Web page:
Collapsed Hastie Group directors, the group's external auditors Deloitte and its advisors on a $160 million equity raising will undoubtedly be waiting for the fallout from a damning report released by the group's administrators identified a number of potential criminal and civil breaches.
In the case of the directors, the administrators PPB Advisory uncovered seven potential breaches of directors duties, which, if proven to be true upon further investigation, could result in fines, a banning or prison sentences.
The problem is few directors who are found guilty of breaches face more than being hit with a wet lettuce.
Directors get paid good money - as do auditors - to represent shareholders and if the preliminary findings of the report are found to be true then ASIC should throw the book at them.
Hastie went belly-up last year after the company discovered $20 million of accounting irregularities. It was put into administration and receivership owing a banking syndicate $529 million and unsecured creditors $390 million.
It isn't the first time a company has faced accounting irregularities and allegations of fraud and it won't be the last.
Indeed, Sims Metals issued a statement to the ASX today advising the market that the value of inventory in its UK business had been materially overstated, possible due to control failures and "potential fraudulent conduct by local and regional plan management".
The problem is few directors who are found guilty of breaches face more than being hit with a wet lettuce. In the case of Centro directors, shame was deemed appropriate punishment, despite the billions of dollars shareholders lost.
An investigation by PPB found that Hastie had serious problems that dated back years, most of which were caused by a culture of burying bad news and directors that did not have "an enquiring mind" as to the reliability of financial statements and overall reporting.
The explosive 98-page report by PPB Advisory states that the directors may have breached their duties and the corporations law by failing to ensure the group's financial statements gave a "true and fair view" of the financial position and performance of the company and offering securities where the disclosure documents contained misleading or deceptive statements.
The report recommends that the company be placed in liquidation and estimates that unsecured creditors will get nothing from the group's assets.
The findings of the report prompted PPB to send a separate report to the corporate regulator ASIC outlining its concerns and recommending further investigation. It also recommends that a liquidator make further investigations into the company's systems.
Part of the role of the administrator is to investigate the cause of company's collapse. In Hastie's case, PPB found that its failure was due to longer term issues than the company's discovery of $20 million of accounting irregularities.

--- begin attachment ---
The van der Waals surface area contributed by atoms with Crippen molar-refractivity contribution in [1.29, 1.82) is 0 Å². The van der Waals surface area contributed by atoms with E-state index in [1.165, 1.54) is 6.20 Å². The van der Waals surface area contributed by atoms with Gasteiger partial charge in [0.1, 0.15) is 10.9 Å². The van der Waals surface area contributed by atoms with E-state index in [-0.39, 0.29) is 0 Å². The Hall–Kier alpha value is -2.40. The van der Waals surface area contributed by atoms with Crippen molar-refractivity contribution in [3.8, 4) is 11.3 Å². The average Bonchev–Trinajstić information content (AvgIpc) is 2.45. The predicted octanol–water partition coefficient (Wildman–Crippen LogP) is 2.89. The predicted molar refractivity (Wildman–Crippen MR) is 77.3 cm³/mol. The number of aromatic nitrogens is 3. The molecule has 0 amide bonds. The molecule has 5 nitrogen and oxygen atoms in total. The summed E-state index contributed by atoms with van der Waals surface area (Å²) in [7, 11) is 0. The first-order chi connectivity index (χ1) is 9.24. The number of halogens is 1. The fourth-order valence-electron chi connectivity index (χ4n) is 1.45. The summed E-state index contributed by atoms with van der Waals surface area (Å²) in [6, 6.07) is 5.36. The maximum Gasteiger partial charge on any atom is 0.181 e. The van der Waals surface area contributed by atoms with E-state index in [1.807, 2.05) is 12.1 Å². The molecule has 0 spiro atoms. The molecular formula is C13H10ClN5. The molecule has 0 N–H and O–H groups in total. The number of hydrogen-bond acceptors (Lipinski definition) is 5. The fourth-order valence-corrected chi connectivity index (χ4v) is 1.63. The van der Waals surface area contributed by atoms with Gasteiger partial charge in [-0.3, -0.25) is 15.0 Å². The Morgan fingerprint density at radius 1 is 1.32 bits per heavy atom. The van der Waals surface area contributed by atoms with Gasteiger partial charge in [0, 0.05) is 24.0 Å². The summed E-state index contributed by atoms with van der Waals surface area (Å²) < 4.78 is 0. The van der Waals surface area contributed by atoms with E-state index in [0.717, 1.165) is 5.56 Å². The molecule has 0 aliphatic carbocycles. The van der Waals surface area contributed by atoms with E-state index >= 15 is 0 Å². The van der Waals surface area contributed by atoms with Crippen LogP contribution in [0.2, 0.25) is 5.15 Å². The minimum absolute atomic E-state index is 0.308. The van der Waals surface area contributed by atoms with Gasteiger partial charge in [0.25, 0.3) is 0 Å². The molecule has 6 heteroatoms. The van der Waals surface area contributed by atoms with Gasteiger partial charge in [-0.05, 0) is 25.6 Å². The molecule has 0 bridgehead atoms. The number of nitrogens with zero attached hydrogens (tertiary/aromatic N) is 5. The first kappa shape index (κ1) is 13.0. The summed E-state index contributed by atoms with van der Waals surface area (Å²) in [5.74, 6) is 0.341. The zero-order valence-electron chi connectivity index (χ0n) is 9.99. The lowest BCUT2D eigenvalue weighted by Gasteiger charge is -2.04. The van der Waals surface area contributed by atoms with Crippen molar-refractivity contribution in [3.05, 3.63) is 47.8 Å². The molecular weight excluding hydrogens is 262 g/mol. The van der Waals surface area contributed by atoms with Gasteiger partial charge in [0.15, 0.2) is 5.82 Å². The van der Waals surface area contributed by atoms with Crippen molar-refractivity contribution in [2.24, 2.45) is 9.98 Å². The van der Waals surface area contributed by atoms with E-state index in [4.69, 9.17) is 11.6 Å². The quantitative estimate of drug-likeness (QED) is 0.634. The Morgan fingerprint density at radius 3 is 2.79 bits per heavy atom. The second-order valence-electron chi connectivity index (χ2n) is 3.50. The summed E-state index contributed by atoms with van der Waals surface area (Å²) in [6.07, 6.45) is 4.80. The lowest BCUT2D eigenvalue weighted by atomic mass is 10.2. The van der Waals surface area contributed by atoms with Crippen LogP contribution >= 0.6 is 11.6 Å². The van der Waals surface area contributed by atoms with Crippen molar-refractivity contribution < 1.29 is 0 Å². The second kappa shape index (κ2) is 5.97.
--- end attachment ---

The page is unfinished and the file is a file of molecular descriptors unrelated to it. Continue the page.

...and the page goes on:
These issues are identified as a poorly implemented acquisition strategy, profitable companies subsidising its loss-making Middle East business "inadequate operational management processes and increased competition, inadequate management reporting systems, including from subsidiary management to the board, inadequate board reporting systems and interrogation of management and financial reports by the board, inadequate control exercised by the board over management."
The report's findings also point the finger at the role of the group's auditors and the advisers involved in the preparation of a prospectus in June 2011 to raise $160 million in equity.
The role of auditors hit the headlines last year when Banksia collapsed and its auditors were found to have signed off on accounts weeks before its $660 million collapse. Other controversies included the role of the auditor in Centro in signing off on billions of dollars of accounting errors.
It follows an audit inspection report from ASIC last year which found that from inspections of 20 auditor firms over the past 18 months, audit quality went backwards.
It is a similar trend facing other countries, which could be due to accounting firms or companies trying to cut costs and therefore becoming mechanical and process driven and pushing some of the work to junior auditors.
PPB said it had identified serious deficiencies with the overall control of the Hastie Group, including: internal systems for project management were inadequate and not to industry standard, financial reporting from subsidiary level up to group level was not uniform and open to manipulation and the board did not appear to "adequately challenge divisional/subsidiary results or forecasts".
It says the audit and risk committee was largely inactive and that compliance with accounting standards appeared to be lacking.
The report is preliminary and requires further investigation by the regulator.
Whatever the case it is a fascinating insight into what goes on inside some companies once the corporate veil is pulled back.